The House passed a $550 billion infrastructure bill on Friday night, 228-206, sending the measure to President Joe Biden's desk after months of limbo in a long-awaited win for Democrats.
The legislation, stalled in the House since its August Senate passage amid Democratic infighting, stemmed from bipartisan upper-chamber negotiations on roads, rails and broadband, among other priorities. Only 13 House Republicans voted for the bill, alongside all but six Democrats.
Its House passage followed intense maneuvering from Democratic leaders to push past progressives who were insistent on pairing the infrastructure measure with a separate, more progressive party-line social spending bill. In the end, the six Democrats Speaker Nancy Pelosi lost were all progressives, and the number of Republicans who voted in favor gave her party more wiggle room on the floor.
Most of those Republicans withheld their votes until Democrats could deliver the vast majority of votes on their own. The energy on the House floor was ecstatic as Democrats realized they would have enough votes to pass the bill. Even as the clock approached midnight, lawmakers gathered on the floor cheering, high-fiving and backslapping as they sent the bill to Biden's desk.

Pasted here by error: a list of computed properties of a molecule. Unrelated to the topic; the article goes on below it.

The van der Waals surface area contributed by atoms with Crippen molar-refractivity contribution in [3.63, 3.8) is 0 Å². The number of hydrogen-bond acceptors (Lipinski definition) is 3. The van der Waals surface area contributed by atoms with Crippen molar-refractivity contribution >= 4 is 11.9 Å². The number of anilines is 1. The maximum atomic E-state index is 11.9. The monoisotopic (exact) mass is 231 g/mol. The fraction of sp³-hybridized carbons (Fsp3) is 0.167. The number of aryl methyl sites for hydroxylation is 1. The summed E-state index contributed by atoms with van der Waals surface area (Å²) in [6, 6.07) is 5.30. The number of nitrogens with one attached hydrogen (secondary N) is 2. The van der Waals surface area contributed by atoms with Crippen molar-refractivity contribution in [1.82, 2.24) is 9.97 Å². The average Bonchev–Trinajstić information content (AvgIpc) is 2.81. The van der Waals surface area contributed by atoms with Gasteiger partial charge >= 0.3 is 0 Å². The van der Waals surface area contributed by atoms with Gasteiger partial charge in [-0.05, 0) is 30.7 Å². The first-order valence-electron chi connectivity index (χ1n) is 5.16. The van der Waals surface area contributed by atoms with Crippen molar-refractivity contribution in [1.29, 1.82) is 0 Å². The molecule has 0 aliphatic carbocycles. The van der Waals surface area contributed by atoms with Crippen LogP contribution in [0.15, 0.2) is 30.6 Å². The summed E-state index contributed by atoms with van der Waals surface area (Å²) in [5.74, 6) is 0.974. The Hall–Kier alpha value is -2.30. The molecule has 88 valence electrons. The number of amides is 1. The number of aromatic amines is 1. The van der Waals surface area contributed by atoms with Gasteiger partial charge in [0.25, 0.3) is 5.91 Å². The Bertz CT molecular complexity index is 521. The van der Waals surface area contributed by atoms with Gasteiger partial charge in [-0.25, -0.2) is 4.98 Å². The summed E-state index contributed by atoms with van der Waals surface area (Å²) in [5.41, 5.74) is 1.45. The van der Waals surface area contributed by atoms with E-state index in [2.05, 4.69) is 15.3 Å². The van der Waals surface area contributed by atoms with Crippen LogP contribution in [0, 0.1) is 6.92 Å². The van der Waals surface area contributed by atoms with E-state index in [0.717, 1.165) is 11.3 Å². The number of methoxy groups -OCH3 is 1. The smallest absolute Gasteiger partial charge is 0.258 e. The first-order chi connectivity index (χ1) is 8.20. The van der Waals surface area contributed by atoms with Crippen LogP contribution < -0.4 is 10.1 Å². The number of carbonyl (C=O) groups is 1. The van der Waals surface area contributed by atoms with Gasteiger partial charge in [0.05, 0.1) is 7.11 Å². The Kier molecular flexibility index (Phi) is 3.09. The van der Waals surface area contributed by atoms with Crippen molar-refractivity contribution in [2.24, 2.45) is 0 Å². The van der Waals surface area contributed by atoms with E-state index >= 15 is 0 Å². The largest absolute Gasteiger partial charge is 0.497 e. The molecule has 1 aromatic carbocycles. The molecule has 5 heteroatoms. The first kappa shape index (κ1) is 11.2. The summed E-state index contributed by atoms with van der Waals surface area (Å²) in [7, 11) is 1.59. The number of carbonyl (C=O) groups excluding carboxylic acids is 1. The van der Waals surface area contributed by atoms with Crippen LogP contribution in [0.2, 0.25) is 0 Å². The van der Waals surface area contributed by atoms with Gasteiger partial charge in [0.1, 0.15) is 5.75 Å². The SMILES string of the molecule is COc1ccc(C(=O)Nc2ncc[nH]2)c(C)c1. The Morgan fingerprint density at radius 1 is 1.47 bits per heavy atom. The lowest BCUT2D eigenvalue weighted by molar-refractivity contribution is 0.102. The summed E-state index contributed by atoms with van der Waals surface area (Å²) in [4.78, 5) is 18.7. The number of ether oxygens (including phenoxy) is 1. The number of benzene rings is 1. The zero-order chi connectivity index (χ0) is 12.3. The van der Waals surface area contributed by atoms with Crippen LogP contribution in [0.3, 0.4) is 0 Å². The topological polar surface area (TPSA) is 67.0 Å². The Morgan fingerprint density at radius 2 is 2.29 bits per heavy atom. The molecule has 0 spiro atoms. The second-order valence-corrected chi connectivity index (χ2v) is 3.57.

Pelosi initially brought up the infrastructure legislation Friday alongside a vote on the separate bill, seeking to make good on a promise to her caucus that the two would pass the chamber simultaneously.
But Pelosi ultimately was forced to postpone a vote on the climate and social safety net bill, teeing up approval of a rule to debate that bill as soon as the week of Nov. 15. She did so after rebellion from a handful of centrists who insisted on waiting for an independent cost estimate before taking up the far bigger bill, which includes health care and child care investments.
Attempts to pass the infrastructure legislation in September and October fizzled out after liberals threatened to tank the infrastructure bill if the social spending package did not come up for a vote, too. That so-called "two-track strategy" infuriated House moderates, who wanted the infrastructure package to pass earlier and opposed the linkage of the bills.
The infrastructure bill won 19 GOP votes in the Senate, including that of Minority Leader Mitch McConnell. However, its numbers fell in the House, where some Republicans said they had decided to oppose it after Democrats publicly linked it to the social spending bill.
Looming over Democrats' intra-caucus haggling is next year’s midterm elections. Still smarting from Tuesday’s election losses, they're hopeful the passage of the infrastructure bill will give them momentum.
“Being able to say that we delivered on our promises is critical,” said Rep. Tom Malinowski (D-N.J.), who represents a purple district. “And being able to show that Democrats are capable of governing even as Republicans are hostile to government. That allows us to go into next year with a clear message.”
Olivia Beavers and Sarah Ferris contributed reporting.
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